I speak, of course, of Steve Jobs, the co-founder and former CEO of Apple Computer. Jobs’s figure loomed large over my life a decade ago. My first wife had convinced me to switch to a Mac in 2000, and I embraced everything Mac and Apple with all the zeal of the newly converted. She and I regularly went together to the Apple retail store in Cambridge for Jobs’s keynotes, just to watch him announce new products with his famous showmanship. I have been far less enthused about Apple recently, especially the arbitrary restrictions the company places on iPhone apps – the exact kind of controlling monopolistic behaviour that Apple was once best known for fighting against. I still happily use Macs and iPods, though. And more importantly for today, I learned important lessons from following Apple and Jobs so devotedly in the 2000s – above all about leadership. Continue reading
I’d like to say some more about questions of doubt and certainty, which were central to my recent discussion of Wittgenstein. I explored this question at greatest length in the post called “Certain knowledge”, but the conclusions there were tentative – which is to say, not certain.
To recap a little first: This question was Descartes‘s biggest passion. He wanted one and only one Archimedean point, one firm foundation that could not be doubted, on which he could build the rest of his philosophy. And to doubt that he was doubting would be self-contradictory, so the existence of his doubt and therefore of his own existence became certain. “I think, therefore I am.”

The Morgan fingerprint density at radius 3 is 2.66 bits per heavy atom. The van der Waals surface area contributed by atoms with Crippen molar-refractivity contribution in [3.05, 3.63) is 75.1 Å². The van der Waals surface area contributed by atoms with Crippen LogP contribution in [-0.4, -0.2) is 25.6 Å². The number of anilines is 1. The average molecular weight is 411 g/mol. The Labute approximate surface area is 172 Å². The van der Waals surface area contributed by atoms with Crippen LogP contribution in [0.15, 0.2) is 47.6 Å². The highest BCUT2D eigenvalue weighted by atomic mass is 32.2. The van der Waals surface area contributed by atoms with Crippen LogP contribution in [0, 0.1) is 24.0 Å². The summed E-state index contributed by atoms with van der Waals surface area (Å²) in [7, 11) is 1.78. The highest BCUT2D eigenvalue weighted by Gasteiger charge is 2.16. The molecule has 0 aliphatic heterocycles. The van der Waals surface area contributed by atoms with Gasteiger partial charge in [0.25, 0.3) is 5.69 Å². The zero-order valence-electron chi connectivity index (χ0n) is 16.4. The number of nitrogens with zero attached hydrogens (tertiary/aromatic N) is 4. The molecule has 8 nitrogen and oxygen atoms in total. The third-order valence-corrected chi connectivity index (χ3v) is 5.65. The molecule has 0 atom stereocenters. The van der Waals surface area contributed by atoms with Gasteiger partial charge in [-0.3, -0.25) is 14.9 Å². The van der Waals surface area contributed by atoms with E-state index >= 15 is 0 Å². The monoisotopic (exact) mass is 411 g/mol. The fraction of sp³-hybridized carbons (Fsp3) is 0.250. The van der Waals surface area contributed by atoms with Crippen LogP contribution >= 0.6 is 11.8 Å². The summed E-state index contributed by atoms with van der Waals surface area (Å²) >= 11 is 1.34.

But Descartes was wrong: the existence of the thinking self can be, and is, doubted all the time. Almost all Buddhist tradition rests on just such a doubt: the self is not real. If there is an indubitable Cartesian foundation, one must take it back to “There is thinking, therefore there is being.” But is there even this? Descartes argues that to doubt one’s own doubt (or doubt one’s own thinking) is self-contradictory. To establish this point for certain, however, does require that one accept the logic law of non-contradiction – and accept it as an absolute law, brooking no exceptions ever. Graham Priest’s dialetheist epistemology denies this very point: only by allowing that certain contradictions can be true, he says, can we successfully resolve the liar paradox or Zeno’s paradoxes. Continue reading